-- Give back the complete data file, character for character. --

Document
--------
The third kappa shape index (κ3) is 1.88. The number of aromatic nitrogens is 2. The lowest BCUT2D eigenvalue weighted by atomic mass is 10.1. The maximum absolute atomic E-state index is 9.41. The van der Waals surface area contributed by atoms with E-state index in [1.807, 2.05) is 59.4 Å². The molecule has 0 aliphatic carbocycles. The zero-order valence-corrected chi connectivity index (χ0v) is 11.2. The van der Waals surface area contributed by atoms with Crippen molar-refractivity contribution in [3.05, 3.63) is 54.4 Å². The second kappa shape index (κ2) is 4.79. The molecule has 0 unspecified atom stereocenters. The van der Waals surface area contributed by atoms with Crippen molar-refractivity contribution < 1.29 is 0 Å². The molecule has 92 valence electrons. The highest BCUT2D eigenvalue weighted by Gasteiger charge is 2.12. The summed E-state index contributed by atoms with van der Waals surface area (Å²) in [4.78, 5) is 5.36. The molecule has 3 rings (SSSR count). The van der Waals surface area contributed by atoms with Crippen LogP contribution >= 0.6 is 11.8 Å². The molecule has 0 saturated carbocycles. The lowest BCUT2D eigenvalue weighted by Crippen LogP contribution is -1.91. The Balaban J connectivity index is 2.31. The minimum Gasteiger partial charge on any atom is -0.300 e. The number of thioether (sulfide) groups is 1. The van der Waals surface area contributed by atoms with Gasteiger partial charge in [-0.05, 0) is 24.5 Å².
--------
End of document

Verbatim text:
The third kappa shape index (κ3) is 1.88. The number of aromatic nitrogens is 2. The lowest BCUT2D eigenvalue weighted by atomic mass is 10.1. The maximum absolute atomic E-state index is 9.41. The van der Waals surface area contributed by atoms with E-state index in [1.807, 2.05) is 59.4 Å². The molecule has 0 aliphatic carbocycles. The zero-order valence-corrected chi connectivity index (χ0v) is 11.2. The van der Waals surface area contributed by atoms with Crippen molar-refractivity contribution in [3.05, 3.63) is 54.4 Å². The second kappa shape index (κ2) is 4.79. The molecule has 0 unspecified atom stereocenters. The van der Waals surface area contributed by atoms with Crippen molar-refractivity contribution < 1.29 is 0 Å². The molecule has 92 valence electrons. The highest BCUT2D eigenvalue weighted by Gasteiger charge is 2.12. The summed E-state index contributed by atoms with van der Waals surface area (Å²) in [4.78, 5) is 5.36. The molecule has 3 rings (SSSR count). The van der Waals surface area contributed by atoms with Crippen LogP contribution >= 0.6 is 11.8 Å². The molecule has 0 saturated carbocycles. The lowest BCUT2D eigenvalue weighted by Crippen LogP contribution is -1.91. The Balaban J connectivity index is 2.31. The minimum Gasteiger partial charge on any atom is -0.300 e. The number of thioether (sulfide) groups is 1. The van der Waals surface area contributed by atoms with Gasteiger partial charge in [-0.05, 0) is 24.5 Å².